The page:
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Class Struggle: April 18, 2010 - April 24, 2010

The irksome myth about Garfield after Escalante

There is a widespread myth that Garfield High School in East Los Angeles went downhill academically after its superstar math teacher Jaime Escalante left the school in 1991. It is important to understand why this is false. Galvanizing school cultures are maintained by many people, not just hero teachers. Great teachers like Escalante can create such cultures, but the test of their validity is what happens after that teacher leaves.

By Jay Mathews  |  April 23, 2010; 5:30 AM ET  |  Permalink  |  Comments (20)
Categories:  Trends  | Tags: John Bennett, Myth about Garfield after Escalante, Tom Woessner, math program declined, rest of the school stayed strong  
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Admissions 101: If your college counselor undercuts you

I'm back from vacation with a new topic for our Admissions 101 discussion group. It's a provocative subject: What do you do when your guidance counselor or college counselor doesn't believe in you? Some parents are wealthy enough to hire...

By Washington Post editors  |  April 22, 2010; 1:00 PM ET  |  Permalink  |  Comments (1)
 
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Why waste time on a foreign language?

We tell our children that their Spanish or Russian or Arabic or Japanese studies are important. But we give them high grades for little progress. Most colleges don’t require that applicants have more than two years. And from what I can see, based on what actually happens in high schools, learning a foreign language often is a waste of time.

By Jay Mathews  |  April 21, 2010; 10:00 PM ET  |  Permalink  |  Comments (110)
Categories:  Local Living  | Tags: good grades for little work, low standards for instruction, the rest of the world speaks English so why try, why learning foreign language is a waste of time  
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Job losses bad for teachers, not necessarily for education

The effect of teacher layoffs on learning is not so clear. In the four decades we have had reliable information on school achievement the national school learning curve and the business cycle don't seem to have had much to do with each other.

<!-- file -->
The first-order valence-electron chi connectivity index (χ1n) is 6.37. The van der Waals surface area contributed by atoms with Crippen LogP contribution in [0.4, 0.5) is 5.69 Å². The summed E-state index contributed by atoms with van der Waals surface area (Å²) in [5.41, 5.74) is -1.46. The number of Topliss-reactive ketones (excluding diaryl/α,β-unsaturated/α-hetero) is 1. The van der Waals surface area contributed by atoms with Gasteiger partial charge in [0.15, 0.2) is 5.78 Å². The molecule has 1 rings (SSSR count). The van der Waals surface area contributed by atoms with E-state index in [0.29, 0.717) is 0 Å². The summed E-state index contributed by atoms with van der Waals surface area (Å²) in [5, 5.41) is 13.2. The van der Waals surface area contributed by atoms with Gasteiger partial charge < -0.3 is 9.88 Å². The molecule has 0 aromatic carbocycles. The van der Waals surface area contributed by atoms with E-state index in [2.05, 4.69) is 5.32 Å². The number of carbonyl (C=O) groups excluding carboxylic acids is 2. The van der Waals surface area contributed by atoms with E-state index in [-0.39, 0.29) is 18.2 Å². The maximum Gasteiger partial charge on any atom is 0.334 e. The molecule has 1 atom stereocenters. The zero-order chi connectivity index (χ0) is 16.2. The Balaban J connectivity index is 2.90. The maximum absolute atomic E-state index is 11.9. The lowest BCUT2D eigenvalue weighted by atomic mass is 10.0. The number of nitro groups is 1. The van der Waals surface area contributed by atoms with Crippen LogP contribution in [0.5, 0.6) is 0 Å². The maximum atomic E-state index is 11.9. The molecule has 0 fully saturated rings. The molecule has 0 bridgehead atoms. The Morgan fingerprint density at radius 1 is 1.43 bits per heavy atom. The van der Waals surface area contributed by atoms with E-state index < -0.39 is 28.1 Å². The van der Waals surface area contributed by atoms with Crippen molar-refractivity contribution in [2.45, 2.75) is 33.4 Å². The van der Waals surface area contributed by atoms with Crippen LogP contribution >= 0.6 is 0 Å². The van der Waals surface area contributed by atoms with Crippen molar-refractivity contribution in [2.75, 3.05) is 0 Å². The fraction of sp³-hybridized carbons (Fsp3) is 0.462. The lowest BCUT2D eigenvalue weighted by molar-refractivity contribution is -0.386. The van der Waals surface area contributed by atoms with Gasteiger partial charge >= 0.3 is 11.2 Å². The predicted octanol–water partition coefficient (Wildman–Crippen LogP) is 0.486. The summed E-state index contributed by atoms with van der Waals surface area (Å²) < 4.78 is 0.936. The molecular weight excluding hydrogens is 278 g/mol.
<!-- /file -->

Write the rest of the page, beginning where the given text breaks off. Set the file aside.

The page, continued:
By Jay Mathews  |  April 21, 2010; 1:21 PM ET  |  Permalink  |  Comments (18)
Categories:  Jay on the Web  | Tags: NAEP long-term trends, achievement also not gaining during good times., achievement does not drop during recessions, job losses bad for teaches but not necessarily for education  
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The Fixer: a principal who made a difference

Successful school revivals, the Djouadi story suggests, are often pure luck, propelled by the serendipitous presence of smart and resourceful people above and below the principal at the right moment.

By Jay Mathews  |  April 20, 2010; 2:05 PM ET  |  Permalink  |  Comments (4)
Categories:  Jay on the Web  | Tags: Marie Djouadi, formula for fixing schools, getting staff behind you, principal improves school, raising high school standards  
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Principal tells ninth-graders to study, or leave

I was surprised when Charlie Thomas, principal of Crossland High School in Prince George’s County, began sending me emails. His school has been one of the worst in a low-performing district for a long time. But Thomas, who arrived in 2004, was trying to improve his school and was willing even to deal with a fault-finding columnist if it would help. Nearly 66 percent of his students were low-income, but he was not going to let that slow him down. I confess he has gotten my attention with some unusual moves.

By Jay Mathews  |  April 18, 2010; 10:00 PM ET  |  Permalink  |  Comments (25)
Categories:  Metro Monday  | Tags: Advanced Placement, Charles Thomas, Crossland High School Prince George's County Md., reviving a high school, telling ninth graders to shape up or leave, tough principal improves high school  
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